Designing navigation for the web can be challenging. Our users can start their experience from any URL (not just the homepage) using any browser or device they like, so there are very few assumptions we can safely rely on.
Given these constraints, it’s no surprise that many web experiences arrive at similar solutions for their primary navigation. Close your eyes and picture “responsive nav,” and you’ll probably imagine a top-aligned, horizontal bar of links or buttons. As the viewport width increases, more links or buttons are shown.
Not every site uses this style of navigation, but most seem to. It’s certainly the most consistently well-received composition in my own work, and for good reason: Its top alignment establishes a clear hierarchy, its low footprint won’t obscure or compete with content below, and its familiarity will make it more intuitive for many visitors.
Does this mean we’ve “solved” primary navigation? Is a top-aligned, horizontal bar the be-all/end-all layout for every experience, audience and organization? Or is it a starting point we’ve grown so used to that we no longer notice its flaws?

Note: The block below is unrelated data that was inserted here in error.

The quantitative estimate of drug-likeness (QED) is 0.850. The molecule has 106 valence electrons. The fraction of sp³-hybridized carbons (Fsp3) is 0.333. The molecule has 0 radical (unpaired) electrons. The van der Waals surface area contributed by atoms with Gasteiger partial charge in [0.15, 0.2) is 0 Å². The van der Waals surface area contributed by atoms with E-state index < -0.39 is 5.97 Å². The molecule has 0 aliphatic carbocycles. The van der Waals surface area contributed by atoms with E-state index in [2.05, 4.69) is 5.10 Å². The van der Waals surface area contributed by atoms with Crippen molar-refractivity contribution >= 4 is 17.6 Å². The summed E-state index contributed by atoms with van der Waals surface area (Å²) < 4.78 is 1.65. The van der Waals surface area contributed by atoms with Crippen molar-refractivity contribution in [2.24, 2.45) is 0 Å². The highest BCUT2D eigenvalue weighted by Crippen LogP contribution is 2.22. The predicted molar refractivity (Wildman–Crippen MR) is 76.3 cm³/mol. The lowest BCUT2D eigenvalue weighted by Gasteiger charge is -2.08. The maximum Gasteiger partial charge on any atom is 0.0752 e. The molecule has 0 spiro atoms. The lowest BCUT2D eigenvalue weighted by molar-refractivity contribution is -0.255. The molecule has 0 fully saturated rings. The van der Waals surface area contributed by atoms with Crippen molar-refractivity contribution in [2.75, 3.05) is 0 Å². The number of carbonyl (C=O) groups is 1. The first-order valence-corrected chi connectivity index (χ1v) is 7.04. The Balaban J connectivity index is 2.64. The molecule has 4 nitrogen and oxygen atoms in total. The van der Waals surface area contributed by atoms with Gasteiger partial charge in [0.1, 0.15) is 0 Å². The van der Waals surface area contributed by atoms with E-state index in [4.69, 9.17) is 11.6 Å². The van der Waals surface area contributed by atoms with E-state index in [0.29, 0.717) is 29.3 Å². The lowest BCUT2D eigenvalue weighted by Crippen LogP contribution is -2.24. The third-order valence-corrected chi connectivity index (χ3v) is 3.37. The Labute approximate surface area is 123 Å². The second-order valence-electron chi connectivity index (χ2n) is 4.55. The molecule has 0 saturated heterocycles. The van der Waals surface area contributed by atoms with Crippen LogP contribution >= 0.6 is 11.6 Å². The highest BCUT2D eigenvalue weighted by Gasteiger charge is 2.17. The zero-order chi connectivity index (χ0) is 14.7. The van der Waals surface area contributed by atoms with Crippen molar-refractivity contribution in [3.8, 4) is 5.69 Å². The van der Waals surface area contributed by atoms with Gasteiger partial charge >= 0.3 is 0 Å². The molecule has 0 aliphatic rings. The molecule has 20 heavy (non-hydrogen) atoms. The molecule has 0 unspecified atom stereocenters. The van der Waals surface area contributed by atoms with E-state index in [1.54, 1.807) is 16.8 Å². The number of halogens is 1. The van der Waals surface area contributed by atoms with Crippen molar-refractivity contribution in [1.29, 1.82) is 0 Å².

Every time I click a “hamburger” or “kebab” button to expand startlingly few menu options, I wonder: Are full navigation bars always a necessity, or would a simple link back to a homepage or index suffice?
Every time I navigate a complex experience and see my path represented as a tiny list of breadcrumbs or stacked subnavigation, I wonder: Should primary navigation remain static and top-level, never adapting to reflect our current position in its hierarchy?
Every time I have to stretch and contort my hand to reach a navigation bar on my phone while hurdling a minefield of cookie acceptance dialogs and live chat widgets beneath my thumb, I wonder: Should critical navigation always be top-aligned?
And every time I move from my portrait-oriented smartphone browser to my spacious, widescreen monitor and see a narrow column of content girdled by oceans of empty space, I wonder: Should navigation only respond to width, never to height or orientation?
Navigation is already tricky, and conventions shouldn’t be dismissed just for being conventional. But to keep pace with our audience and their evolving expectations, it’s critical to question our assumptions and make room for experimentation, ambition and play in our process. I suspect that navigation patterns, plagued by sameness, may be an area of opportunity for a lot of projects.